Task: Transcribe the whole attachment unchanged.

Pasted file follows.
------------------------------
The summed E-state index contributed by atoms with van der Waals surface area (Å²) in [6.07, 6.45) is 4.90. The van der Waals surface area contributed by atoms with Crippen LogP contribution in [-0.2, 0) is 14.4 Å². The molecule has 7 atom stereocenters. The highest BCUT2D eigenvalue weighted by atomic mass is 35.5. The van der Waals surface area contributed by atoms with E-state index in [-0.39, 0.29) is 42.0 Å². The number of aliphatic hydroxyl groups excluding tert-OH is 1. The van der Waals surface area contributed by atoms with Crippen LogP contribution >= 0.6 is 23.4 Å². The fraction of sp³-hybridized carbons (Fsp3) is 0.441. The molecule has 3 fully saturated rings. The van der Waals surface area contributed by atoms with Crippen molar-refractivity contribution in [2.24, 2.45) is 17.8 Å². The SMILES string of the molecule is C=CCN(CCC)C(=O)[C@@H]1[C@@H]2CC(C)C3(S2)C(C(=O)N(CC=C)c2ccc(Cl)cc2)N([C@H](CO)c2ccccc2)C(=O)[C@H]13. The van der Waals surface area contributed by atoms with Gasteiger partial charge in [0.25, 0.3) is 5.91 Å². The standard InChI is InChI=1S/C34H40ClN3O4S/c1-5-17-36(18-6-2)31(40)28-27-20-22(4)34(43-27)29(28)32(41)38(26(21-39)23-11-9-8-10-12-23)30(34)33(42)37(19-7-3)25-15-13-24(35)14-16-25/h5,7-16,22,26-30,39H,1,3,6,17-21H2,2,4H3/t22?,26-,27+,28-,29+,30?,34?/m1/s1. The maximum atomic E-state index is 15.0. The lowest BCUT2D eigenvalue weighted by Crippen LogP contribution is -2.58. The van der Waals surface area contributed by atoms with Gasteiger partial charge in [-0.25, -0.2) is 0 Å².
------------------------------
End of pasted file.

The summed E-state index contributed by atoms with van der Waals surface area (Å²) in [6.07, 6.45) is 4.90. The van der Waals surface area contributed by atoms with Crippen LogP contribution in [-0.2, 0) is 14.4 Å². The molecule has 7 atom stereocenters. The highest BCUT2D eigenvalue weighted by atomic mass is 35.5. The van der Waals surface area contributed by atoms with E-state index in [-0.39, 0.29) is 42.0 Å². The number of aliphatic hydroxyl groups excluding tert-OH is 1. The van der Waals surface area contributed by atoms with Crippen LogP contribution >= 0.6 is 23.4 Å². The fraction of sp³-hybridized carbons (Fsp3) is 0.441. The molecule has 3 fully saturated rings. The van der Waals surface area contributed by atoms with Crippen molar-refractivity contribution in [2.24, 2.45) is 17.8 Å². The SMILES string of the molecule is C=CCN(CCC)C(=O)[C@@H]1[C@@H]2CC(C)C3(S2)C(C(=O)N(CC=C)c2ccc(Cl)cc2)N([C@H](CO)c2ccccc2)C(=O)[C@H]13. The van der Waals surface area contributed by atoms with Gasteiger partial charge in [0.25, 0.3) is 5.91 Å². The standard InChI is InChI=1S/C34H40ClN3O4S/c1-5-17-36(18-6-2)31(40)28-27-20-22(4)34(43-27)29(28)32(41)38(26(21-39)23-11-9-8-10-12-23)30(34)33(42)37(19-7-3)25-15-13-24(35)14-16-25/h5,7-16,22,26-30,39H,1,3,6,17-21H2,2,4H3/t22?,26-,27+,28-,29+,30?,34?/m1/s1. The maximum atomic E-state index is 15.0. The lowest BCUT2D eigenvalue weighted by Crippen LogP contribution is -2.58. The van der Waals surface area contributed by atoms with Gasteiger partial charge in [-0.25, -0.2) is 0 Å².